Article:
Friday, June 18, 2021

Janet Malcolm, R.I.P.

Sadly, Janet Malcolm passed away yesterday. She was one of our greatest writers and her voice will be missed. She was surely one of the most important and influential writers on matters psychoanalytic.

To mark the occasion I link to a review she wrote for the New York Times Book Review, in 1983. The title of her article was “Therapeutic Rudeness.” The subject was a book written by yours truly: Jacques Lacan: The Death of an Intellectual Hero.

The review recalls the time when I was proselytizing the psychoanalytic faith. As for right and wrong, I will admit that she was more right than I was.

But, without further ado, here is an excerpt:

FOR an ordinary literate person, reading the French psychoanalyst Jacques Lacan is like being trapped in a cave whose entrance is blocked by a huge rock. Outside, one hears the hammerings and heavings of the rescue mission that has rushed to the scene - the explicators and annotators of Lacan's texts, who wield the heaviest of modern intellectual equipment (the structural linguistics of Saussure and Jakobson, the structural anthropology of Levi-Strauss, the philosophy of Hegel and Heidegger, the metapsychology of Freud) - but which makes no headway against the monolith of Lacan's magisterial hermeticism. For if the general reader hasn't the omniscience to read Lacan unaided, neither has he the will to follow Lacan's explicators in their slow and hesitant unknottings of the enigma of his beautiful and meshuggeneh prose….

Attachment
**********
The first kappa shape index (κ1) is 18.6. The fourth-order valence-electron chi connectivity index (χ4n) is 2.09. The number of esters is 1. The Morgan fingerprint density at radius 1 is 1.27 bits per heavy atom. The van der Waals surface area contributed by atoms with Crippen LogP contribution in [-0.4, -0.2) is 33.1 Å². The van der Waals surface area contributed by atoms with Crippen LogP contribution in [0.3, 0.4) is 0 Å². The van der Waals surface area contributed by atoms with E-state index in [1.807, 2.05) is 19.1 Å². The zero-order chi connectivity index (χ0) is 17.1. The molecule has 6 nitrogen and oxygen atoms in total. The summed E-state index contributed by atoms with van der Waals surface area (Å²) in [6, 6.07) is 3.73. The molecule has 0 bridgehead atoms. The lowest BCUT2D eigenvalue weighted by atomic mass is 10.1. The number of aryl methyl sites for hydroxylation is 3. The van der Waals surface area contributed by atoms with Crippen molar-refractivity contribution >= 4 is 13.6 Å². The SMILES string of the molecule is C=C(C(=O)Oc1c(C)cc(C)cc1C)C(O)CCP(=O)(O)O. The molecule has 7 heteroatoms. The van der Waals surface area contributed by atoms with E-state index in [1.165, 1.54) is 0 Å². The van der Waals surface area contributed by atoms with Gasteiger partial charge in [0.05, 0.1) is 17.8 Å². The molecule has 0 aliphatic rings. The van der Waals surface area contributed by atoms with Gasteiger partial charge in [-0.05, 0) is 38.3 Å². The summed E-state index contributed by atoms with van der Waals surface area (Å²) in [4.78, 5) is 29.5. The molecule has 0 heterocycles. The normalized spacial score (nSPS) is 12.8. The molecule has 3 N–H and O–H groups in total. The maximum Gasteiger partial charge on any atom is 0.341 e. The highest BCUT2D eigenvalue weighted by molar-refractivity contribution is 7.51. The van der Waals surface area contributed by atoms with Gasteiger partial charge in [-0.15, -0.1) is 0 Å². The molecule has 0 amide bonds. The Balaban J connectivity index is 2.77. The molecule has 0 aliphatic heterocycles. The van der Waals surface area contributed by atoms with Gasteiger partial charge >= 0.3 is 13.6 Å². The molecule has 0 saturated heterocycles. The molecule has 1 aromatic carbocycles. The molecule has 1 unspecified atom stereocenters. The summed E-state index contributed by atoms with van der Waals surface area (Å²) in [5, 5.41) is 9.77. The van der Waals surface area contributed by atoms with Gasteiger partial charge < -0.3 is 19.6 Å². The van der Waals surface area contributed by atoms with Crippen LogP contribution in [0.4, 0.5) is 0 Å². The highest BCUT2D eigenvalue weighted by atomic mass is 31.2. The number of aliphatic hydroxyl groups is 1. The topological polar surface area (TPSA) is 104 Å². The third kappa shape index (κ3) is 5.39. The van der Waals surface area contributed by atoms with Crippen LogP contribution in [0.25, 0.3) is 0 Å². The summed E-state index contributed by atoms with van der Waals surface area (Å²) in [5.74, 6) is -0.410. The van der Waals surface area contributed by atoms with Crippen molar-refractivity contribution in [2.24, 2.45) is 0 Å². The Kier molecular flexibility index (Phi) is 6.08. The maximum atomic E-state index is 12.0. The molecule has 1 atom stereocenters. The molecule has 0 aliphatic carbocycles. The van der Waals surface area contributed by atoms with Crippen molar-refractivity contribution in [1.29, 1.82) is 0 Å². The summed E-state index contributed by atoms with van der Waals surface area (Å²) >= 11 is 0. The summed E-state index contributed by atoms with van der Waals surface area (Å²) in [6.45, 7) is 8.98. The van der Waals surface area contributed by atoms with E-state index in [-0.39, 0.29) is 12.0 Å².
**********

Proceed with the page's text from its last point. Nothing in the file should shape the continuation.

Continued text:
IN this context of doubt and difficulty, Stuart Schneiderman's brilliant and confident book about Lacan, which one reads in a single avid and effortless sitting, comes almost as a shock. Mr. Schneiderman writes like someone who has arrived in a room slightly out of breath, with so much to say that he doesn't even take off his coat. He is a former academic who in 1973 did what no other Lacanstruck American had thought to do: He picked up and went to Paris to be analyzed by Lacan and to receive analytic training at Lacan's Ecole freudienne. ''I decided that it would be contradictory for me to continue explicating texts when I knew nothing of the experience from which the texts were drawn,'' Mr. Schneiderman writes. ''Thus I left Buffalo and a career as professor of English to become a Lacanian psychoanalyst.''


R. I. P.


Sam L. said...

I'd like to read "Therapeutic Rudeness", but it's in the NYT, which I do not trust, and will not pay to read.

Mark said...

Thanks for that self-deprecating link, which I read. I don't trust the NYT either, but i have no qualms about reading a review of this type for free.
I have had little or no exposure to either Lacan or Janet Malcolm, but now I have a bit more, thanks to you. I appreciate it!